“Scientists, engineers and local governments discuss and sometimes propose ways of adjusting the levee system to allow floodwaters to access areas of deteriorating marshlands in hopes of restoring some of the natural wetland-building ability of the Mississippi,” Lutken said. “This project is the first that we know of that includes in situ hydrographic measurements during a large-scale flood event. We hope to use this study to learn more about how river diversions can be used to promote marsh-building and to provide a resource for policymakers in coastal communities.”
The 2011 floods broke records across several states, damaged homes and crops and took several lives. The predicted destruction was reduced, however, because U.S. Army Corps of Engineers opened the Morganza Spillway, a river-control structure, for the first time since 1973 to divert water from the Mississippi into the Atchafalaya River Basin, emulating a natural flood.
This action involved the deliberate flooding of more than 12,000 square kilometers, alleviating pressures on downstream levees and sparing Baton Rouge and New Orleans from the worst of the flood.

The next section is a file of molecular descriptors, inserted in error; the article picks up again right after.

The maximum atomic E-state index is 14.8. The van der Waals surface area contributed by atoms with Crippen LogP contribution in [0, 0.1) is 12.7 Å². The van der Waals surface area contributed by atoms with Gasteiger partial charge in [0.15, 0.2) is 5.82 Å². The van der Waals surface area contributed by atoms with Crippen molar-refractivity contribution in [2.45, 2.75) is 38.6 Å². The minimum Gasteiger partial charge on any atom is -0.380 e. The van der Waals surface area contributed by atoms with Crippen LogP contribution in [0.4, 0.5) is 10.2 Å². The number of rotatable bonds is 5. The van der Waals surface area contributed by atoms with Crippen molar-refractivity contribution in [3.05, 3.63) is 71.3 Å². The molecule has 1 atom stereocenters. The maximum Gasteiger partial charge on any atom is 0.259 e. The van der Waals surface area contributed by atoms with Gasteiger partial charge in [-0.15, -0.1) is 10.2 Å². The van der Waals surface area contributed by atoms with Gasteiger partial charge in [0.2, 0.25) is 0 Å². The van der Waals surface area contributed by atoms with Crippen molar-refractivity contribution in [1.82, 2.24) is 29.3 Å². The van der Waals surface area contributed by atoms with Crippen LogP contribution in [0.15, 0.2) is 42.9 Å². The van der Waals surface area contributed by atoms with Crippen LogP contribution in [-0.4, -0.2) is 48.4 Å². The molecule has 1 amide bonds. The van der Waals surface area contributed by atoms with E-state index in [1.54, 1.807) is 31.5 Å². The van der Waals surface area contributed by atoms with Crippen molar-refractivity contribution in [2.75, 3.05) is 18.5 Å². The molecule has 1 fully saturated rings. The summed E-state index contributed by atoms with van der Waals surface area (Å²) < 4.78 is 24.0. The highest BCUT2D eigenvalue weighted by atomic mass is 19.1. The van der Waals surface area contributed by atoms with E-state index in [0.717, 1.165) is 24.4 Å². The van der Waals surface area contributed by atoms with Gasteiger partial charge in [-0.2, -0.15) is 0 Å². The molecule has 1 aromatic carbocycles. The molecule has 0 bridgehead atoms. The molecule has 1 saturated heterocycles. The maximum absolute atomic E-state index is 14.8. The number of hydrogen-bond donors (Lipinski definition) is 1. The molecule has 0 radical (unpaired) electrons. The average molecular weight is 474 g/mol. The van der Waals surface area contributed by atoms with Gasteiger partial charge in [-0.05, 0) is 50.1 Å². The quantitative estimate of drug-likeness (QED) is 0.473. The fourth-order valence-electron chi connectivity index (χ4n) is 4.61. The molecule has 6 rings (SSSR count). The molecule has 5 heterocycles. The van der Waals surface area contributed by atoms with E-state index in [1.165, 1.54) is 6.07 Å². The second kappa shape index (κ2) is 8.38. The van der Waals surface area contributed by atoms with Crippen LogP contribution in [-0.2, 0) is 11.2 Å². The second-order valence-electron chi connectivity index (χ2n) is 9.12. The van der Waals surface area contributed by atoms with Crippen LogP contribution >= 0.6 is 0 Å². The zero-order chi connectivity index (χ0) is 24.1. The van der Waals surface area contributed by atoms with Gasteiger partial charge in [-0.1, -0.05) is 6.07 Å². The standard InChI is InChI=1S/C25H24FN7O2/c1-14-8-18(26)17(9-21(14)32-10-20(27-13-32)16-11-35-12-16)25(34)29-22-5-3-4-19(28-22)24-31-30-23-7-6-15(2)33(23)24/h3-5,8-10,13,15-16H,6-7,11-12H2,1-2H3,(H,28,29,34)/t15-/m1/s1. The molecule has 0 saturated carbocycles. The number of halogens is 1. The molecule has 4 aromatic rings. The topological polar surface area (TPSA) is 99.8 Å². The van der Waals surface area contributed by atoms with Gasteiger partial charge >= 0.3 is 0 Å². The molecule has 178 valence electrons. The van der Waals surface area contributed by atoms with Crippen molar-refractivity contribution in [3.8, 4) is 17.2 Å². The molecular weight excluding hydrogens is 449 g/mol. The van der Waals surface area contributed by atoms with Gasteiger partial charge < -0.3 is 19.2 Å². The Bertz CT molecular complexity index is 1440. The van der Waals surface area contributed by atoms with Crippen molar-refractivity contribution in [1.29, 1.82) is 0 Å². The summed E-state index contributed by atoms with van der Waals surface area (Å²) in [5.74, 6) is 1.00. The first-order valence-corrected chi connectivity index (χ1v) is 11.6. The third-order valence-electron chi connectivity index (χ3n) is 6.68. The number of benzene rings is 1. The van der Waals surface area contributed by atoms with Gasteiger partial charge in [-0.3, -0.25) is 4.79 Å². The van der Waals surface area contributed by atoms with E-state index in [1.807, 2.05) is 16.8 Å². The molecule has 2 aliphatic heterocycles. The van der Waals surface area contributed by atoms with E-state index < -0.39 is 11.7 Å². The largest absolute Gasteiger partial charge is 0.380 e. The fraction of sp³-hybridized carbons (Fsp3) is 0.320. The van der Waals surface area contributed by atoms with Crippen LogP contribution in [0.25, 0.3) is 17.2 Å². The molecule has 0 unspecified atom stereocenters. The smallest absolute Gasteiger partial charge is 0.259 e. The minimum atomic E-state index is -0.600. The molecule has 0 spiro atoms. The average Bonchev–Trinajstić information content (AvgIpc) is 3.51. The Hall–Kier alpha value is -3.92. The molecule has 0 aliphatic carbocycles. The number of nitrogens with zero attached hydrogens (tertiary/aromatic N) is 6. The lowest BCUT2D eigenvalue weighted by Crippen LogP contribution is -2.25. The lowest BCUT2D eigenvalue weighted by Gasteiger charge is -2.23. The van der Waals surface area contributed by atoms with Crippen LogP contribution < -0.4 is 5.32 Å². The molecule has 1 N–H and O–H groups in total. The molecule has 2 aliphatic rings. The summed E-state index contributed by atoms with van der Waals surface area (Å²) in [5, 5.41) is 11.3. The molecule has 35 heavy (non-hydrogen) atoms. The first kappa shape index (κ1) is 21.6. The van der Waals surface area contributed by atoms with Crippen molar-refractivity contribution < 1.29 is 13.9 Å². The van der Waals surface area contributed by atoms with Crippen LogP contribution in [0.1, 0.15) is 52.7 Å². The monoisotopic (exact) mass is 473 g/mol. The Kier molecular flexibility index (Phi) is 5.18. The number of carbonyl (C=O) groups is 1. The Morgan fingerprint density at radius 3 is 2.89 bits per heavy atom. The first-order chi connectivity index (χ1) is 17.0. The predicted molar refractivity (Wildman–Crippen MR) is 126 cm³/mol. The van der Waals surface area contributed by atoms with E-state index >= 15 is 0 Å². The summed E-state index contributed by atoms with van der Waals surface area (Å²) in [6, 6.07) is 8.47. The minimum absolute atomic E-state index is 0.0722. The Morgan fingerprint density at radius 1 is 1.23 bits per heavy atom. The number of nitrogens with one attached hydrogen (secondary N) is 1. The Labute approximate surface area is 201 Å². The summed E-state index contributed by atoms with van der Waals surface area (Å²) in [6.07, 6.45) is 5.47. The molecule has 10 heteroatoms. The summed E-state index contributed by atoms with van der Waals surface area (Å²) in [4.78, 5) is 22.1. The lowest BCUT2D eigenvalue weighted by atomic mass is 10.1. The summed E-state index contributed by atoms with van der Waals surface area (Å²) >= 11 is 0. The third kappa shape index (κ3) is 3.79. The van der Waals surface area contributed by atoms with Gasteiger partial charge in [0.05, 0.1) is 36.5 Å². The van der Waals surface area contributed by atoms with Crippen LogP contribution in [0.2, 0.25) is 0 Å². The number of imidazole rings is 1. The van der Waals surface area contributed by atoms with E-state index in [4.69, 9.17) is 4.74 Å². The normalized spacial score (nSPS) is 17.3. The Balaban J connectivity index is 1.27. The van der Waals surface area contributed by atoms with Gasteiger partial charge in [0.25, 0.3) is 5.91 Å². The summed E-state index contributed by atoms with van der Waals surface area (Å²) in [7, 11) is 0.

“The significance of our research is tremendous because it greatly impacts the general public, especially the people living in the Gulf region,” said Macelloni, MMRI research associate. “First, the field measurements conducted both in the marsh and at the river mouth after this flood are the first ones to be conducted using modern scientific techniques. Our data is a treasury for future studies.
“Second, it shows clearly that this critical event, although very disruptive, is important for marsh preservation. Third, the Mississippi River seems to have a natural tendency to deposit the sediments off-shore, bypassing the coastal area. We have to understand why and what part the human changes in the river play in its present so we can act responsibly in the future.”